Voter apathy must end

Voter apathy is plaguing American River College.

In April the Associated Student Body elections had the lowest voter turnout in the 67-year history of the college.

How can a campus with more than 35,000 students yield only 296 total votes?

ARC isn’t the only campus in the Los Rios Community College District stricken with apathy among students when it comes to voting. Cosumnes River College and Sacramento City College both had extremely low voting results.

Christina Alvarado, president-elect at CRC, said out of 16,000 students only 405 students actually voted. At SCC, Senator Brad Morie said out of 23,000 students only 488 came out to vote.

Manuel Perez, dean of student discipline at ARC, says there has been great effort trying to spark student interest and awareness for this election than in the past.

Having the desire to do better and what the reality of it entails are two different entities.

ARC Director of Finance for the Clubs and Event Board NaKisha Allen says part of the reason for voter apathy on our campus is because “people have a lot going on in their lives. People don’t know where to go to get involved, but we’re trying to change that.”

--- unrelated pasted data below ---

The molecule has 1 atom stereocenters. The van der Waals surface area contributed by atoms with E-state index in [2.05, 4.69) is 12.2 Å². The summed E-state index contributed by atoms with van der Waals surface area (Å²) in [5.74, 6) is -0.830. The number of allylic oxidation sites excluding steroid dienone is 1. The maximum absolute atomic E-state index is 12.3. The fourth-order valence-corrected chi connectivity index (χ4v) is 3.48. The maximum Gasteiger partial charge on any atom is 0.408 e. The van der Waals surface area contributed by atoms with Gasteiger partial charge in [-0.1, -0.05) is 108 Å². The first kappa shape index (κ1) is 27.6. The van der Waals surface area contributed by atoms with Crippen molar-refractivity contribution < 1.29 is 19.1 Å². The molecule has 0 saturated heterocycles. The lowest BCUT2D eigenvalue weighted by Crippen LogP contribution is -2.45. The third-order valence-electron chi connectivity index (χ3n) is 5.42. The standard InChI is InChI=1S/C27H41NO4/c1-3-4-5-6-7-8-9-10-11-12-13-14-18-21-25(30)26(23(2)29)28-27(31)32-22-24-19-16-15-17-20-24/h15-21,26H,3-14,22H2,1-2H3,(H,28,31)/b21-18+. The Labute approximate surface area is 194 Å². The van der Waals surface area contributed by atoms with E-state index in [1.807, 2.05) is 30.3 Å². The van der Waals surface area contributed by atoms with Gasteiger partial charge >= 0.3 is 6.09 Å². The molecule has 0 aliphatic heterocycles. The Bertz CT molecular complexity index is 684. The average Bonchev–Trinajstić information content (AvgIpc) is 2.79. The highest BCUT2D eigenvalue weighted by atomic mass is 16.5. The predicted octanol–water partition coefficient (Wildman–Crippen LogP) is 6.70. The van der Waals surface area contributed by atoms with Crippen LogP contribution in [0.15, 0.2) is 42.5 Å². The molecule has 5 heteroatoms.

Voting is a privilege that should be advocated whether on the national, state or community college level.

According to some administrators and student senators, ASB members can have a big voice in administrative decision-making,which can affect students on campus, as well as the surrounding communities. If issues of such importance are being discussed and decided, and the ASB is supposed to be the voice of students, then students need to be better informed.

An informal poll taken by The Current on April 26 yielded a startling realization.

Eighteen of twenty students asked said they were unaware that there was even an election two weeks prior.
In the past several months the campus has been flooded with people pushing clipboards informing students about important initiatives that will be on November’s election ballot.

These individuals were successful in getting their agendas heard while gaining the support they were seeking.
This seems like a strategy that campus administrators and advisers should consider. It could be the cure to the pervasive apathy on campus.

There are still several senate positions that have yet to be filled.

With a student population the size of Fair Oaks, why is there only one person running for president and vice president?
So here is what we have in mind that could help build awareness: Come up with a platform that allows for more interaction for students to get involved. Inform students of what ASB is and why leadership and involvement is so vital to college life.

Knowledge is key, and at an institution of higher learning, students crave knowledge. Give it to them. Don’t be apathetic.

The fact still remains, 296 voters out of a possible 35,000-plus doesn’t seem acceptable.

 

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